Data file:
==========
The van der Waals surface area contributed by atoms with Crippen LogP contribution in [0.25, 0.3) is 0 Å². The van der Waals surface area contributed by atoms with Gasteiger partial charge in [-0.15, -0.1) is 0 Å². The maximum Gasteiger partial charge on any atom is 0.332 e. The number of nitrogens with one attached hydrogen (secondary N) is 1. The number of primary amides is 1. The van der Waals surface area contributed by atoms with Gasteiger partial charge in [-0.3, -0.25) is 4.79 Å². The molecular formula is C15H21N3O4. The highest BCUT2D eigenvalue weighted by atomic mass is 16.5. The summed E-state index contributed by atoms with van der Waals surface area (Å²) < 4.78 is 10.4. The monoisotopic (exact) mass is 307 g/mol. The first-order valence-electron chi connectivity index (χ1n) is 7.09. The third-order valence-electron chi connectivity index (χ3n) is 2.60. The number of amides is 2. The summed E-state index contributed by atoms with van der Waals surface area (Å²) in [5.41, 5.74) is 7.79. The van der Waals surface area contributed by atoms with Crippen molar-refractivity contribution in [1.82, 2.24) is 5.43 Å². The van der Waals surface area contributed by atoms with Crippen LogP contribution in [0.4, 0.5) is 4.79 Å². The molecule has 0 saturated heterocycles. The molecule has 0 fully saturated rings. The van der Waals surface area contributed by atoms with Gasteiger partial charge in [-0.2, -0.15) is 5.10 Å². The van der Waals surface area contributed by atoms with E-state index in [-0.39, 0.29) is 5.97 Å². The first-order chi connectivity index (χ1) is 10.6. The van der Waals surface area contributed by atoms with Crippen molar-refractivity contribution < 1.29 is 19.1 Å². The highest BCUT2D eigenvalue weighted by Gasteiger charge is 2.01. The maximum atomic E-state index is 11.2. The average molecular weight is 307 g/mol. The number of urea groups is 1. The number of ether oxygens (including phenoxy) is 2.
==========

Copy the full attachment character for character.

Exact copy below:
The van der Waals surface area contributed by atoms with Crippen LogP contribution in [0.25, 0.3) is 0 Å². The van der Waals surface area contributed by atoms with Gasteiger partial charge in [-0.15, -0.1) is 0 Å². The maximum Gasteiger partial charge on any atom is 0.332 e. The number of nitrogens with one attached hydrogen (secondary N) is 1. The number of primary amides is 1. The van der Waals surface area contributed by atoms with Gasteiger partial charge in [-0.3, -0.25) is 4.79 Å². The molecular formula is C15H21N3O4. The highest BCUT2D eigenvalue weighted by atomic mass is 16.5. The summed E-state index contributed by atoms with van der Waals surface area (Å²) < 4.78 is 10.4. The monoisotopic (exact) mass is 307 g/mol. The first-order valence-electron chi connectivity index (χ1n) is 7.09. The third-order valence-electron chi connectivity index (χ3n) is 2.60. The number of amides is 2. The summed E-state index contributed by atoms with van der Waals surface area (Å²) in [5.41, 5.74) is 7.79. The van der Waals surface area contributed by atoms with Crippen molar-refractivity contribution in [1.82, 2.24) is 5.43 Å². The van der Waals surface area contributed by atoms with Crippen LogP contribution in [0.4, 0.5) is 4.79 Å². The molecule has 0 saturated heterocycles. The molecule has 0 fully saturated rings. The van der Waals surface area contributed by atoms with Gasteiger partial charge in [-0.2, -0.15) is 5.10 Å². The van der Waals surface area contributed by atoms with E-state index in [-0.39, 0.29) is 5.97 Å². The first-order chi connectivity index (χ1) is 10.6. The van der Waals surface area contributed by atoms with Crippen molar-refractivity contribution < 1.29 is 19.1 Å². The highest BCUT2D eigenvalue weighted by Gasteiger charge is 2.01. The maximum atomic E-state index is 11.2. The average molecular weight is 307 g/mol. The number of urea groups is 1. The number of ether oxygens (including phenoxy) is 2.